Friday, October 26, 2012


October 29, 1994

Dressed in my usual Wicked Witch of the West costume with my boyfriend Joe dressed as Zorro, we opened our doors (well, actually his door; it was his house) and welcomed guests to our Halloween party.  Dressing up in costume was a must.  It was Halloween after all, the most fabulous holiday ever. (Ok, not including Thanksgiving, where you get to eat, eat and eat and not have to buy anyone a present.)  The house was full, the food was endless and the drinks were flowing when out of the blue, Joe called me over, walked me up a few stairs and gathered everyone else around us.  I thought for sure a Great. Big. Huge. Chocolate. Cake. with 29 (yes, it was actually my 29th birthday, not a celebration of..) candles was somewhere in my near future and that everyone, at any minute, was going to breakout with the Happy Birthday song in three part harmony.  Rather, what happened next took my breath away.  Little did I know then, but something he asked me (and it is not what you think) has cross my mind many times since as I try to figure out this world around me.  Yes, that was the night he proposed to me.  It was wonderful and beautiful.  We married in January and welcomed our first child, Brennen, into the world in June.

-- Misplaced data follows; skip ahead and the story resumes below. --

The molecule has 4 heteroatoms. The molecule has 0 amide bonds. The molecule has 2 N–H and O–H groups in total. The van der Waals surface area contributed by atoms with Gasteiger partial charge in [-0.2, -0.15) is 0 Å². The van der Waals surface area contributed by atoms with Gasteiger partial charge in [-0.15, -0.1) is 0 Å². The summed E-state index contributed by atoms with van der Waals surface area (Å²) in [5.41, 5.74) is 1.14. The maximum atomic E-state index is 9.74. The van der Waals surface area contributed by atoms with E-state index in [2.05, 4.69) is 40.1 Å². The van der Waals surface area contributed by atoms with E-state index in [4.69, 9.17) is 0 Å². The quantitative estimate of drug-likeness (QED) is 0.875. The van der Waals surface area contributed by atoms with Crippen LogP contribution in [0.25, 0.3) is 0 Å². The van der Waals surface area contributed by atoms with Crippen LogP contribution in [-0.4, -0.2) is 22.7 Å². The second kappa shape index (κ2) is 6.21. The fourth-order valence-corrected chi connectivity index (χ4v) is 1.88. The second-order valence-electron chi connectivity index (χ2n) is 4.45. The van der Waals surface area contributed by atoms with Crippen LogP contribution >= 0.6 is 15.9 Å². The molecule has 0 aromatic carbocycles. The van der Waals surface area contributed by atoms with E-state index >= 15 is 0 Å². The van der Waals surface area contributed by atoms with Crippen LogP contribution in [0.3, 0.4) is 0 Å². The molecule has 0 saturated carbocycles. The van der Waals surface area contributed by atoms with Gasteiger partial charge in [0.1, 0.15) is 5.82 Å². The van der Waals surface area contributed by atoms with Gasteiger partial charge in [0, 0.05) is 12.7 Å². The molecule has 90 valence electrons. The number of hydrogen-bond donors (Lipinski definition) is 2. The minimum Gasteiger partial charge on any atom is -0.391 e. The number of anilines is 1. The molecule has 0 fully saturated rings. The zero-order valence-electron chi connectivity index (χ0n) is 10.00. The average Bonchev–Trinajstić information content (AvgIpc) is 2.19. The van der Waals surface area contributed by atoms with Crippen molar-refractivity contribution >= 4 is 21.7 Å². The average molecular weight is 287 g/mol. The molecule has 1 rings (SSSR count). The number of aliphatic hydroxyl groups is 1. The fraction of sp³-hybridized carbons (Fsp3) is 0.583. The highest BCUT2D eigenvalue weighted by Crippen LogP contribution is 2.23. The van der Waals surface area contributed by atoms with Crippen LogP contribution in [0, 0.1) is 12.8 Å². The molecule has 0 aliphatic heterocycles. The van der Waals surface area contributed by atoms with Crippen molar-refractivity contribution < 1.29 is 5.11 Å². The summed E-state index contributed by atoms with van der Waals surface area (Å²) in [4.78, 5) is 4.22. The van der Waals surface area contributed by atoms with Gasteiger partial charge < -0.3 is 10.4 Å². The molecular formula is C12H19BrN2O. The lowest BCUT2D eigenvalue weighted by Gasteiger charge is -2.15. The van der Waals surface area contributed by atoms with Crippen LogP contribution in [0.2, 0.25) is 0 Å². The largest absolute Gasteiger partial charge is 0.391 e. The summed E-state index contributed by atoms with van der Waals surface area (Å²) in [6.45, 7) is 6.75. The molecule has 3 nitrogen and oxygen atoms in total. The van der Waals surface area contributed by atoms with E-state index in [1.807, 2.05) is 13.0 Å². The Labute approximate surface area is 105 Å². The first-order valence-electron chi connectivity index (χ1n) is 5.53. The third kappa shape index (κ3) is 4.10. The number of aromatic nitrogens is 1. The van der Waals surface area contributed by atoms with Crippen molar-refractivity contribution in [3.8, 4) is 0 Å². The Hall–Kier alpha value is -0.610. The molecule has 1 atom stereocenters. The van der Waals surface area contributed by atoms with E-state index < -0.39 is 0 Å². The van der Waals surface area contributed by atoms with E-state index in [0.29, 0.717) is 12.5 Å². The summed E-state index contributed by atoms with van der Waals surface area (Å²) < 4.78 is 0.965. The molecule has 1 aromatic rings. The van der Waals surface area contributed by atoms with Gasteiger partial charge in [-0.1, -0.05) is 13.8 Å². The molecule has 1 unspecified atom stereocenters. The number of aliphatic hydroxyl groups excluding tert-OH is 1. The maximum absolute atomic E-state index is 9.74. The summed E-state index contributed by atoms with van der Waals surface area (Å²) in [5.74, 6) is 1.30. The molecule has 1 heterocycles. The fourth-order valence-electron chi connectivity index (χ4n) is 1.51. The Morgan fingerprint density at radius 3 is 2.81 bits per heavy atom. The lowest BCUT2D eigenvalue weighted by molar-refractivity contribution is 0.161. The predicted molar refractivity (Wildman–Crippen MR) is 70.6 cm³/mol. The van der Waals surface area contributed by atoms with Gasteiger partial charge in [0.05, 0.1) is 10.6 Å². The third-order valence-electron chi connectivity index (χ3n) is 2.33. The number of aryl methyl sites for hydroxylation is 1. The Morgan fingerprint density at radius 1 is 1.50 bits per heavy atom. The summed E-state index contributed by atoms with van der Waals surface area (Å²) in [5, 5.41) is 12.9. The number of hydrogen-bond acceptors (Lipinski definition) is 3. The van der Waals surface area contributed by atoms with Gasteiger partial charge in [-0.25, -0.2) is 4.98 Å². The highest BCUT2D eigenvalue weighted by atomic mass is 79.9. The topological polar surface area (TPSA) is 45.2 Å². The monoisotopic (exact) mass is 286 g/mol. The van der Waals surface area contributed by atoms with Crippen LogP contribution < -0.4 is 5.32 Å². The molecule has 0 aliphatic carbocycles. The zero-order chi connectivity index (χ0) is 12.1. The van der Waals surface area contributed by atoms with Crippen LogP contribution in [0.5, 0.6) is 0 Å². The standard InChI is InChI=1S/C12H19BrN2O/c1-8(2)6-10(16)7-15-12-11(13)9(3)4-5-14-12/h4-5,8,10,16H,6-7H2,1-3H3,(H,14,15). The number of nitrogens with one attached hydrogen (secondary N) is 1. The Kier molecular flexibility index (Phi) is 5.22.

Fast forward to October 21, 2012
18 years later…

So, what was that question that has popped into my head so many times since it was first asked??  It went something like this … “Lisa, (while pointing to everyone gathered and watching) are all your friends here?”  I looked out at all the guests at our party and my voice said “yes” but my head said “no.”  Thank goodness this was one time that I didn’t say something out loud followed by “Did I just say that out loud??”  And it isn’t what you think.  My head said “no” not because Joe neglected to call and personally invite all my favorite peeps, it was “no” because at that time in my life I had no peeps.  My best-est friend in the whole-wide-world was not only 2000 miles away, but we hadn’t spoken in years, many years.  She pissed me off for some reason or another and, for lack of better words, I “un-friended” her before the word was even a word.  The other “friends” I had in my life consisted of co-workers and a few acquaintances I had met along the way.  At that time in my life my walls were thick and my walls were high.  There were very few (okay, there was no one) that made it over the top to get close enough to my heart.  I don’t know when it started or how it happened, but I was a full-fledge masonry; building walls so strong, so solid, so high, that no one was able to climb over or break through.